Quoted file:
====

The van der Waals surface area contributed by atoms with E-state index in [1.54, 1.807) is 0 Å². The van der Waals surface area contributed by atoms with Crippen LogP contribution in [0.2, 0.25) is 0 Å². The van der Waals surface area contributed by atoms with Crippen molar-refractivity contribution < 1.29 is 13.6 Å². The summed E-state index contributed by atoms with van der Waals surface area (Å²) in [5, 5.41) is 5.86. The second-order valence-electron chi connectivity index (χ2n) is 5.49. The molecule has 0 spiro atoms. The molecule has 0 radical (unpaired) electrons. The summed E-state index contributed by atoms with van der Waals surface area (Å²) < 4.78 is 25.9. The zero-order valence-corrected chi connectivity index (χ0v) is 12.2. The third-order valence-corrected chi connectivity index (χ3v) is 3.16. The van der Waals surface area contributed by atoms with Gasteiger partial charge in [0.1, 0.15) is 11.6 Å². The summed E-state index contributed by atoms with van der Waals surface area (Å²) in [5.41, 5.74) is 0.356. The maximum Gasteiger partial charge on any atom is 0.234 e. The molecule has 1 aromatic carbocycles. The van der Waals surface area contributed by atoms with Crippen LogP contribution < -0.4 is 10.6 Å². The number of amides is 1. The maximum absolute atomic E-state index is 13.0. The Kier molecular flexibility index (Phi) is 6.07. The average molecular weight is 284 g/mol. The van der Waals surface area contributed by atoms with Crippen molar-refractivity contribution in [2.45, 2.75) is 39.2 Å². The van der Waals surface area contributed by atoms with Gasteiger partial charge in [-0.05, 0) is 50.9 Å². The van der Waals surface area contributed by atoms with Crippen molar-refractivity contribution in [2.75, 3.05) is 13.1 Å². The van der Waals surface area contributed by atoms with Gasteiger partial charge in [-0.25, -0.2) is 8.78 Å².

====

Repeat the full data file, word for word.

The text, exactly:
The van der Waals surface area contributed by atoms with E-state index in [1.54, 1.807) is 0 Å². The van der Waals surface area contributed by atoms with Crippen LogP contribution in [0.2, 0.25) is 0 Å². The van der Waals surface area contributed by atoms with Crippen molar-refractivity contribution < 1.29 is 13.6 Å². The summed E-state index contributed by atoms with van der Waals surface area (Å²) in [5, 5.41) is 5.86. The second-order valence-electron chi connectivity index (χ2n) is 5.49. The molecule has 0 spiro atoms. The molecule has 0 radical (unpaired) electrons. The summed E-state index contributed by atoms with van der Waals surface area (Å²) < 4.78 is 25.9. The zero-order valence-corrected chi connectivity index (χ0v) is 12.2. The third-order valence-corrected chi connectivity index (χ3v) is 3.16. The van der Waals surface area contributed by atoms with Gasteiger partial charge in [0.1, 0.15) is 11.6 Å². The summed E-state index contributed by atoms with van der Waals surface area (Å²) in [5.41, 5.74) is 0.356. The maximum Gasteiger partial charge on any atom is 0.234 e. The molecule has 1 aromatic carbocycles. The van der Waals surface area contributed by atoms with Crippen LogP contribution < -0.4 is 10.6 Å². The number of amides is 1. The maximum absolute atomic E-state index is 13.0. The Kier molecular flexibility index (Phi) is 6.07. The average molecular weight is 284 g/mol. The van der Waals surface area contributed by atoms with Crippen molar-refractivity contribution in [2.45, 2.75) is 39.2 Å². The van der Waals surface area contributed by atoms with Gasteiger partial charge in [-0.05, 0) is 50.9 Å². The van der Waals surface area contributed by atoms with Crippen molar-refractivity contribution in [2.75, 3.05) is 13.1 Å². The van der Waals surface area contributed by atoms with Gasteiger partial charge in [-0.25, -0.2) is 8.78 Å².